Almost as an afterthought, the two then snuck in one further goal that immediately did not grab much attention: 'freeing the leadership of the Bulgarian security services from foreign influence.' It was not explicitly stated that this meant Russian interference. For years, the Bulgarian security services have been criticized for failing to carry out internal reforms, including severing ties with Russia, which persisted even after 1989 when communism collapsed across the former Soviet-led eastern bloc.
None of these plans, in particular reform of the country's security service, triggered any outcry when they were announced, even among those who days later would vent their supposed outrage.
In the coming days, as the would-be government took shape, Radev remained silent, refusing to announce for an entire week when he would hand the second mandate to Denkov. This silence belied what was to come.
Bulgarian deputy Radostin Vasilev (file photo)
On May 26, PP-DB deputy Radostin Vasilev released the recording of the meeting held on May 21. Vasilev said he opposed the deal with GERB and exited the online meeting in protest at about the midpoint. He also said he recorded the meeting from this point so, he claimed, he could listen to what he had missed the next day. Vasilev added that he made the audio recording on his own tablet that he used to take part in the online discussion. However, the online platform used should have alerted all participants if someone started recording and none of the others noticed such an alert.
In the recording -- which appeared to be authenticated by PP when it released a recording of what appeared to be the same online meeting -- voices appearing to be those of Petkov and Vasilev talk about the negotiations with GERB and opined about Borisov's possible motives, speculating it could be an opportunity to 'cleanse himself' of nagging corruption charges.
Many of the recorded comments provoked angry reactions from the public. Among much of Bulgaria's political elite, their ire was focused on the future of the security services and accusations that they are under the effective control of Radev.
In response to his recorded remarks that any future security service appointments would be made in consultation with 'the embassies,' Vasilev told Bulgaria's Nova TV that all such moves would be made by Bulgarians, but that the heads of the security services must have the confidence of NATO partners. He added that it is normal to consult with partners, many of whom are located at embassies in Sofia.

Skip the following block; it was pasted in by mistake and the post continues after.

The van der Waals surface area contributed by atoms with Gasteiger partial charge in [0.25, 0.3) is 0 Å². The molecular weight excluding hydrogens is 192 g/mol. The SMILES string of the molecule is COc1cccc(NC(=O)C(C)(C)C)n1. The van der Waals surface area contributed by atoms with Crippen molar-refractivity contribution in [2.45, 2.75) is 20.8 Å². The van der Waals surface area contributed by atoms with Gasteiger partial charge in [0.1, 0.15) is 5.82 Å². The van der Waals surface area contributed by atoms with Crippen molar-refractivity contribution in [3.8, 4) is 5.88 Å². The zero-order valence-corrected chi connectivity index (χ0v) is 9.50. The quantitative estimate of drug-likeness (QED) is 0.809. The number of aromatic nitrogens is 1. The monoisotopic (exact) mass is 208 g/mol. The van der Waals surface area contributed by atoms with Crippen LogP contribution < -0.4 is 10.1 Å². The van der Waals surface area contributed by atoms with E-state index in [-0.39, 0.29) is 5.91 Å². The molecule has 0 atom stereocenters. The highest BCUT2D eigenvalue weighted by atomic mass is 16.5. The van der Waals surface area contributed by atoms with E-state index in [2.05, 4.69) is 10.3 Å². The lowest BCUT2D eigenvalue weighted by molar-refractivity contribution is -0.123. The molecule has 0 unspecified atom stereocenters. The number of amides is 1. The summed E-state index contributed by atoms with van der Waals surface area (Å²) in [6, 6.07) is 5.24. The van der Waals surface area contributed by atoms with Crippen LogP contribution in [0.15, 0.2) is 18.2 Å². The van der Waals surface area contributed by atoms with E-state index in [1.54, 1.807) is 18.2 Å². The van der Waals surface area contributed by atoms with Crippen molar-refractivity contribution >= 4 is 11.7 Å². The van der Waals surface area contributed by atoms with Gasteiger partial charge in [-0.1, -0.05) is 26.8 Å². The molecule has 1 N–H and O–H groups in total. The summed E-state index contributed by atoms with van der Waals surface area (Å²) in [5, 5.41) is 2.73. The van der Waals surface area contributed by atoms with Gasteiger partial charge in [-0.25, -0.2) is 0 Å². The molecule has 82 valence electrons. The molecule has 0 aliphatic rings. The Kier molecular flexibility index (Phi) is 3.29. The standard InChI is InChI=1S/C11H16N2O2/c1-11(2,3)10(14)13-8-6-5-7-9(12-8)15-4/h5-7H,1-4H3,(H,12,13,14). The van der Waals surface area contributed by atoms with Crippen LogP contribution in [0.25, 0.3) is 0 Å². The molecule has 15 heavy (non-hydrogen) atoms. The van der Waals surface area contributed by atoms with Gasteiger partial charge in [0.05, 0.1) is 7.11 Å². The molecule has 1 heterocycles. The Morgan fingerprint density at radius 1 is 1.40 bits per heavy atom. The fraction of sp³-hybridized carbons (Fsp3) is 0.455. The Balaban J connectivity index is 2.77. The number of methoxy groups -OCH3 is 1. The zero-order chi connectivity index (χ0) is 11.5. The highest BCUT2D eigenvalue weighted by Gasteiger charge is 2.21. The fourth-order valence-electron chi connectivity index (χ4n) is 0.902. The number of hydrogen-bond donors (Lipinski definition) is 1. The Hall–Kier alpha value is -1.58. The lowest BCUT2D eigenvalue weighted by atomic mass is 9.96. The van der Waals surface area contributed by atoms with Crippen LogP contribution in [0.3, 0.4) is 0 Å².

However, such efforts did not quell the rising storm of protest, as many politicians continued to focus on the intended remake of the security services. The day after the tape was released, the Revival party, the BSP, as well as the populist There Is Such A People party all spoke of 'national betrayal.' Revival even suggested it would urge prosecutors to investigate for possible treason. At the same time, Petkov was deflecting claims his party had coordinated with foreign embassies on any future personnel changes to the country's security apparatus.
Former Bulgarian Prime Minister Kiril Petkov
Early on May 27, Vice President Iliana Yotova spoke of a 'conspiracy against Bulgarian statehood' being hatched. Echoing those alarming remarks, Gabriel, the GERB prime minister candidate, warned of the 'shaking of the foundations of statehood,' before announcing she was freezing negotiations on forming a cabinet.
For his part, Radev denied any control of the security services, claimed they had been 'seriously reformed,' and accused We Continue The Change of plotting a 'pogrom' of the security branches.
Seven days after Denkov and Gabriel announced their parties' readiness to form a cabinet, on May 29, the noose was tightening. The speaker of parliament, Rosen Zhelyazkov, a member of GERB, scheduled a hearing of heads of the State Agency for National Security (DANS), as well as foreign intelligence and military intelligence at the request of the Revival party.
In the National Assembly, We Continue The Change were upbraided by all the intelligence service heads. The director of DANS even accused Petkov's former government of working 'against Bulgaria's interests' vis-a-vis with North Macedonia.
Mustafa Karadayi, the chairman of the Movement For Rights And Freedoms, a center-right party representing ethnic Turks and other Muslims, piled on as well, speaking of 'creeping fascism' and warned of riots if a PP-DB-mandated government took power. And Kostadin Kostadinov, the leader of the Revival party, called from the parliamentary rostrum for the arrest of PP leaders.
Denkov faced a June 5 deadline to cobble together a viable cabinet with a huge handicap as GERB, a key party in any talks, balked temporarily at any further negotiations, citing the audio tape controversy for its reason.
With the clock ticking, Denkov did present Radev with a government that will only include Gabriel from GERB but will have no other members in the cabinet. Denkov also made it clear Radev's supposed control of the security agencies would figure at the top of the new government's agenda.
'The security agencies have to serve Bulgaria. Now their heads are appointed by one man only -- this is President Radev,' Denkov said.
On the day of the vote, supporters of Revival were out in force in front of parliament, yelling their disapproval of the coalition deal, signaling Bulgaria's political rift is likely far from healed.
Copyright (c) 2018. RFE/RL, Inc. Republished with the permission of Radio Free Europe/Radio Liberty, Washington DC 20036